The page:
Two parting things: one, as I noted in the first comment, I acknowledge the possibility that I’m just being overly sensitive … my intention was just to ask the question and maybe have something to discuss. Secondly, I happen to be young(ish) and Evangelical and very much in your corner, so please understand that all this rambling is meant to be in a loving, not a critical spirit. Keep up the good work!

  • http://twitter.com/oxenhamuncensrd Oxenham

    Rapha,

    Firstly, thank you for your comment. I’m flattered you took a look at my piece and took a few moments out of your day to think about it and comment on it, that really means a lot to me.

    Secondly, I like the question you opened your response with, “what exactly does folk music have to do with evangelicalism?” For something to be “evangelical,” it is of or according to the teaching of the gospel or the Christian religion. With that in mind, let’s re-examine your question, what does folk music have to do with evangelicalism? It has everything to do with evangelicalism. Central tenants of the Christian religion (ones which I won’t go too deep into here in this comment) include things like authenticity, passion, and soul-searching.

    Thirdly, you note “But there is no Christian perspective on folk (or any other genre) music, so I don’t see how it fits here.” Unfortunately I’m just going to have to push against the term “Christian perspective.” What is a ‘Christian perspective?’ Isn’t it merely a perspective on a thing held by a Christian? As fellow believers we might take a look at said perspective, make sure it aligns with all the things we know to be true about Christianity and how it applies to the topic, and then go from there. And as you alluded, my touching on intimacy and authenticity seem to correlate extremely well to a Christian viewpoint. Soul-searching folk music is reminiscent of the soul-searching David goes through in the Psalms. Authentic is what Christ is, and what he encourages us to be. Those seemed apparent to me so I didn’t draw a direct correlation so that the nuance would exist, so that a non-believer could read my piece and say “yeah I get that about Folk music, I like that authenticity” and then *bam* me and that non-believer have a connection, something to talk about, common ground that (I think) is perfect for a discussion of deeper things. Much like in the way a joke is much funnier if the “getting it” is left to the audience, I usually construct my pieces to let the audience “get it.”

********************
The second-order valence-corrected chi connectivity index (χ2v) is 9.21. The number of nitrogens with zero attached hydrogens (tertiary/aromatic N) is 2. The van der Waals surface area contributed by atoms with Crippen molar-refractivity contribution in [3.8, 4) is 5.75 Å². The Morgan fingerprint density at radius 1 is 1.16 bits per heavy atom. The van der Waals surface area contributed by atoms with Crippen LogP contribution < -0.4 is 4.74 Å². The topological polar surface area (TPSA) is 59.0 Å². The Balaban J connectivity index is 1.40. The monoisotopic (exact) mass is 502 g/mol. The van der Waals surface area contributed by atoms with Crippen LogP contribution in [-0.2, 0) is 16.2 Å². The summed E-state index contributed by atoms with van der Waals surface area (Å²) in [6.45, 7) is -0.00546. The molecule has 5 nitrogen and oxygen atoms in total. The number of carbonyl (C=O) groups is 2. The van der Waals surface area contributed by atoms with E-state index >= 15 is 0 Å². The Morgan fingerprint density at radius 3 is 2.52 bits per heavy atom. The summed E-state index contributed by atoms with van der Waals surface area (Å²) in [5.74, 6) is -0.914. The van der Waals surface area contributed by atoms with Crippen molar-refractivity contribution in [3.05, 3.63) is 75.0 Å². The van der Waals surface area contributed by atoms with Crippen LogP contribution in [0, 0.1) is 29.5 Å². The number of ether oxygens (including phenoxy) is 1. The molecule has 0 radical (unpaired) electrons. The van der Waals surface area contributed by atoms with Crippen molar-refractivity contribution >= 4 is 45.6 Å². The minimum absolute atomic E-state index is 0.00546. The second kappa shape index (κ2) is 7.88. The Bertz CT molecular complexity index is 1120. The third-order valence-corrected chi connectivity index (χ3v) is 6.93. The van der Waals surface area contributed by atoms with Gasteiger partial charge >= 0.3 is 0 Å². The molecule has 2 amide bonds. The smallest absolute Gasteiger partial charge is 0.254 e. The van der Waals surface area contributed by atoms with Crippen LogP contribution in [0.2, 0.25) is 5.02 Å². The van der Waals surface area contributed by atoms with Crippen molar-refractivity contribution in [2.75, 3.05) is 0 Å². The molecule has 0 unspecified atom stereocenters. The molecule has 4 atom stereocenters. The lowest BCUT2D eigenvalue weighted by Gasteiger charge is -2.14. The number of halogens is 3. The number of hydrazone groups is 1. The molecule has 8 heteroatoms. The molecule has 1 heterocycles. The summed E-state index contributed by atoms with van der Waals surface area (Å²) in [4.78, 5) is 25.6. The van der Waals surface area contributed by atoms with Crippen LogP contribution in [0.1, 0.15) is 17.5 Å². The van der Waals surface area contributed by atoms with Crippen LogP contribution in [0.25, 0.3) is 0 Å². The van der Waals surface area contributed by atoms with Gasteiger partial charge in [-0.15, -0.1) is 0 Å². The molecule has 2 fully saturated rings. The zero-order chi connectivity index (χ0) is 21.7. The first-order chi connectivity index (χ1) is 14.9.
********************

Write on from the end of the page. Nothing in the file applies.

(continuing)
I hope that helps and I sincerely thank you for your comment.